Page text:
I frequently write code on my computer and want to build, deploy, and run it fast. How do I make sure I’m always running the same code on both machines? I work on an Ubuntu desktop and my robot runs Ubuntu. Both computers are running on Intel NUCs.

Note:
This works with both ROS 1 and ROS 2, but this article is written with ROS 2 users in mind.

lsyncd to the rescue!

Enter lsyncd (Live Syncing Daemon), which automagically deploys my local changes to the robot. It monitors the workspace on my computer for changes and replicates them fast to the robot. Plus, whenever I build my code, I only need to do it in one computer, not both.

On Ubuntu, you can install it with apt install lsyncd.

Note:
These instructions are for Ubuntu. If you’re running a different Linux flavor on your workstation or your robot is not running Linux, you may need to adjust the instructions.

This is *not* a versioning or backup solution. You should start using GitHub or something like it to protect your hard work from getting lost.

I am assuming you have set up your computer to authenticate with an ssh key to the robot computer. If you haven’t yet, do that first.

I have the luxury that the two computers have compatible binaries – both are running Ubuntu on x64 CPUs, so my builds on one machine will work on the other. If this is not the case (e.g. you’re deploying from a laptop to a Raspberry Pi) you should configure the sync daemon to only sync code, not your builds (see below).

configuring the sync daemon

  • Make sure you have no unsaved work on the robot! This will overwrite it!
  • If you don’t want to sync your ROS 2 installation (say you install ROS 2 via apt) delete that first sync block entirely. Otherwise make sure your user can write to /opt/ros/master by executing sudo mkdir -p /opt/ros/master && sudo chown -R $(whoami) /opt/ros/master
  • Modify host='gauss.local' to your robot’s hostname or IP address.
  • Modify the source= lines to point to your ROS 2 installation and workspace paths on your workstation. Modify the target= lines to point to your ROS2 installation and workspace paths on the robot.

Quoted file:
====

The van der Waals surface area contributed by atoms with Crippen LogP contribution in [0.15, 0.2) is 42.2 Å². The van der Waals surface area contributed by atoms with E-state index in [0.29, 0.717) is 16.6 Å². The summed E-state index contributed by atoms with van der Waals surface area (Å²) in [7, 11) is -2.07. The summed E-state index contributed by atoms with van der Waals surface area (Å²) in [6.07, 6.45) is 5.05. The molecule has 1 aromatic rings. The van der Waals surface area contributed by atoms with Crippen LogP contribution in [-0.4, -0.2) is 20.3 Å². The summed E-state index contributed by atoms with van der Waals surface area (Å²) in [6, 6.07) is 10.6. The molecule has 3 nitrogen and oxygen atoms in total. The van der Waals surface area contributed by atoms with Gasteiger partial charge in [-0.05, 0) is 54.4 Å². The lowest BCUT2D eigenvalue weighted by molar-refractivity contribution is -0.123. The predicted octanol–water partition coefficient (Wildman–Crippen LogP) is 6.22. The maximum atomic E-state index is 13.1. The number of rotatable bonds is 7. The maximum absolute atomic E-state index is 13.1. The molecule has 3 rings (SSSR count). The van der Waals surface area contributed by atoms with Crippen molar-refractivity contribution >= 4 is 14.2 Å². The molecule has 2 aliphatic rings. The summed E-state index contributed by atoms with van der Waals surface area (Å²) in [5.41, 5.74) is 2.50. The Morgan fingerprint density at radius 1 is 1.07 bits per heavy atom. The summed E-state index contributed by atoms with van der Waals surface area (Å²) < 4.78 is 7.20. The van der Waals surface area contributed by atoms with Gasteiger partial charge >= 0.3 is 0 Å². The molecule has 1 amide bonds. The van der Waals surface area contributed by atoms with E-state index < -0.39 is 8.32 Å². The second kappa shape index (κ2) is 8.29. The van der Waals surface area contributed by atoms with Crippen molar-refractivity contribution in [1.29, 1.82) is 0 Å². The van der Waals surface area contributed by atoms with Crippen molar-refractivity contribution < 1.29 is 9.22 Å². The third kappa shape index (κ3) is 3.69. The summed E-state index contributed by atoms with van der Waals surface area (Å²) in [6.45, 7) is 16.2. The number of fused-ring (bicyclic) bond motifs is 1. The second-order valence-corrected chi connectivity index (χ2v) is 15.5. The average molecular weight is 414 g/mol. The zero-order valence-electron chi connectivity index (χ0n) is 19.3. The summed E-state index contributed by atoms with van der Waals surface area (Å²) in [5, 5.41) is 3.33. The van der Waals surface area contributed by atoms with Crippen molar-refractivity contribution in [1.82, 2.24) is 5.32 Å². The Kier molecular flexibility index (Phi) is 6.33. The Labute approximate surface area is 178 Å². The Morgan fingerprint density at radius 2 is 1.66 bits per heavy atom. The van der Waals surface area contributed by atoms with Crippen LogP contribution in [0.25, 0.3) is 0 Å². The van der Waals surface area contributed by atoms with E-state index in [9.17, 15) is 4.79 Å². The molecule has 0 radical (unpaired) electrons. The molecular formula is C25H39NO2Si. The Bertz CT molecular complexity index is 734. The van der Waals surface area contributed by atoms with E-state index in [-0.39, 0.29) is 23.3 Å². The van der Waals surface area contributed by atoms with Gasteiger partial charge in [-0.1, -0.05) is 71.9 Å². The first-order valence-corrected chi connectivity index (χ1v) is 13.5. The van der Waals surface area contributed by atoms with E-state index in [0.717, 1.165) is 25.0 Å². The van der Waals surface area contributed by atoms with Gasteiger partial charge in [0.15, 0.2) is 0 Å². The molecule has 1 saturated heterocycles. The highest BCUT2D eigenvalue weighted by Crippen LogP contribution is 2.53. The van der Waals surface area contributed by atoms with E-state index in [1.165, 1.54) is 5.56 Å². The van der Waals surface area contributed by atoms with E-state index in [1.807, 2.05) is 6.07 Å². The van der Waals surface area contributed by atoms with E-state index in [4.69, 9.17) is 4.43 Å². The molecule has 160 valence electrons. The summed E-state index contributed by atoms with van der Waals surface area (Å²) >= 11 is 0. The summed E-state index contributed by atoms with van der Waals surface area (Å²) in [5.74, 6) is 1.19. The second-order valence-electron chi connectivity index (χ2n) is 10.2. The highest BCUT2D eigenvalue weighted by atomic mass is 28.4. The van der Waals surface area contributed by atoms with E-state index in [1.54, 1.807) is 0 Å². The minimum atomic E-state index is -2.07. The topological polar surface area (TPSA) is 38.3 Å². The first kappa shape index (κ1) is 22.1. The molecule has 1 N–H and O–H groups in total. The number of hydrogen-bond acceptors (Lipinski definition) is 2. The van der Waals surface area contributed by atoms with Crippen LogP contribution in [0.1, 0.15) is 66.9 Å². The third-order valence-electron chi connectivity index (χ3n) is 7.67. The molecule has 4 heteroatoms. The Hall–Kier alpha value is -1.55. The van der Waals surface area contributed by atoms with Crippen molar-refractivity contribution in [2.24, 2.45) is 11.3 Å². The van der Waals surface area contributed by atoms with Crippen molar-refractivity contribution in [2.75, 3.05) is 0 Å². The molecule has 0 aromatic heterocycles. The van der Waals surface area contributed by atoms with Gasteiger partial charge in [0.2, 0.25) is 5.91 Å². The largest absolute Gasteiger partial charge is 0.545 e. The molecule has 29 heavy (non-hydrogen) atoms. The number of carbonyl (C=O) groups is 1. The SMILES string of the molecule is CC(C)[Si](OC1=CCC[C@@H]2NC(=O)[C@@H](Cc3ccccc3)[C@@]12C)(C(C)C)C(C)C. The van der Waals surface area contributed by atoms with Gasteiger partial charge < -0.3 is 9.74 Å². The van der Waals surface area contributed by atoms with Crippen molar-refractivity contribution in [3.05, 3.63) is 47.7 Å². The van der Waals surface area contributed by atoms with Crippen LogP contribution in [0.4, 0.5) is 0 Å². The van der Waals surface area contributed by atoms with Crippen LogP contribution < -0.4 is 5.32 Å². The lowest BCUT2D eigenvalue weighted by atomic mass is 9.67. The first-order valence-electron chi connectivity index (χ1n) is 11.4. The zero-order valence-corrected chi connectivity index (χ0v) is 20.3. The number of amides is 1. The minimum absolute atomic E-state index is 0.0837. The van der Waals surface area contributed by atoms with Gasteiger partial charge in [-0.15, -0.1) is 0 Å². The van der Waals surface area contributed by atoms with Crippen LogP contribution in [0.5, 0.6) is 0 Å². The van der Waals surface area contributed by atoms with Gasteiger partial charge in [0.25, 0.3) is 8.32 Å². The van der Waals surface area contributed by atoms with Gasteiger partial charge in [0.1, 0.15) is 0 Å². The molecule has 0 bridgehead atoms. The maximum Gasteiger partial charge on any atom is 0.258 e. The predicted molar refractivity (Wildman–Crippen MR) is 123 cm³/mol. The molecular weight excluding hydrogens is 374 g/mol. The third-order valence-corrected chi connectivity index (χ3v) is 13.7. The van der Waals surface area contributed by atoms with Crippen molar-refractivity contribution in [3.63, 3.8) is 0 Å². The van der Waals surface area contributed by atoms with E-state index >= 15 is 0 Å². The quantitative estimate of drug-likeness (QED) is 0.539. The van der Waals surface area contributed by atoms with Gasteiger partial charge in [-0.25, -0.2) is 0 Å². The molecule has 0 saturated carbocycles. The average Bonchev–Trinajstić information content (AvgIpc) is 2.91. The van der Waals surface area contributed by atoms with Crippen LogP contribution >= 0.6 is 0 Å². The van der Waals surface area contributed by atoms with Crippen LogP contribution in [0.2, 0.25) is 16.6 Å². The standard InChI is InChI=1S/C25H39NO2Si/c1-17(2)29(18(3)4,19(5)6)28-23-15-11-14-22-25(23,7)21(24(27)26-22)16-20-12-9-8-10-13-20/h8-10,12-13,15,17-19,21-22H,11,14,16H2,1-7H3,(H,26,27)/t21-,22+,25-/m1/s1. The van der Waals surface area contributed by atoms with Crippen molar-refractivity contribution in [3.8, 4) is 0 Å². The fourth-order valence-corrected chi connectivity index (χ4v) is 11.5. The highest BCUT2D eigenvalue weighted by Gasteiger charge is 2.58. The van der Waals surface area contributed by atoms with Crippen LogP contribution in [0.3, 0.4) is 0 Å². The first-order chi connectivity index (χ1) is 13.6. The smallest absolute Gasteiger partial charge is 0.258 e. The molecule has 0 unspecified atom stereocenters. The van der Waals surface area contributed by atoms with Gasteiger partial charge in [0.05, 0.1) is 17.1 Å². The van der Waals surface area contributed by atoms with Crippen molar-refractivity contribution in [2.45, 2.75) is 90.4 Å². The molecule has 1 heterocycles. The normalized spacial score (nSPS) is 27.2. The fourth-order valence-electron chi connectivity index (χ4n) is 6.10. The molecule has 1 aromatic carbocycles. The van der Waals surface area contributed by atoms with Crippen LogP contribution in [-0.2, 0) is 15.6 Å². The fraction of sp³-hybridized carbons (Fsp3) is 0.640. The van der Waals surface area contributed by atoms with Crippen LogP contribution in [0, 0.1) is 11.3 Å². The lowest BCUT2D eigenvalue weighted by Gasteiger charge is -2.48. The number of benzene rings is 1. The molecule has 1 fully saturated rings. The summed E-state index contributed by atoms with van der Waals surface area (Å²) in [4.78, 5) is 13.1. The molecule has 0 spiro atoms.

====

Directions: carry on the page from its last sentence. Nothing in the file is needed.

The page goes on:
• If you are building with '--symlink-install', you will need to remove '/build' from the exclude list. Python packages built with this option depend on the contents of your build directory.
    If you don’t want to sync your builds, add '/install' to the exclude list.
  • Copy the installation file to /etc/lsyncd/lsyncd.lua
-- Lua configuration file for lsyncd
-- Install me to /etc/lsyncd/lsyncd.lua

sync{default.rsyncssh,
  source='/opt/ros/master',
  delete=true,
  host='gauss.local',
  targetdir='/opt/ros/master',
  exclude={ '.git', '/build', '/log' },
  rsync = {
    perms = true,
    _extra = {
    	"--copy-unsafe-links"
    }
  }
}
sync{default.rsyncssh,
  source='/home/dan/ros2_ws',
  delete=true,
  host='gauss.local',
  targetdir='/home/dan/ros2_ws',
  exclude={ '.git', '/build', '/log' },
  rsync = {
    perms = true,
    _extra = {
    	"--copy-unsafe-links"
    }
  }
}

launching the sync daemon on startup

Change User=dan to your own username. Then install the below file to /etc/systemd/system/lsyncd.service

# Config file for systemd to turn lsyncd into a system service
# Install me to /etc/systemd/system/lsyncd.service

[Unit]
Description=Live Syncing Daemon
After=network.target

[Service]
Type=simple
User=dan
Restart=always
RestartSec=1
ExecStart=/usr/bin/lsyncd /etc/lsyncd/lsyncd.lua -nodaemon -insist

[Install]
WantedBy=multi-user.target

Kick it off with systemctl enable lsyncd --now, which tells your system to run it now and again whenever your computer starts up.

View the status with systemctl status lsyncd. You should see “Active: active” and the last few log messages will be seen on the bottom below the list of processes.

Congrats! Now your workspaces are ready to go!

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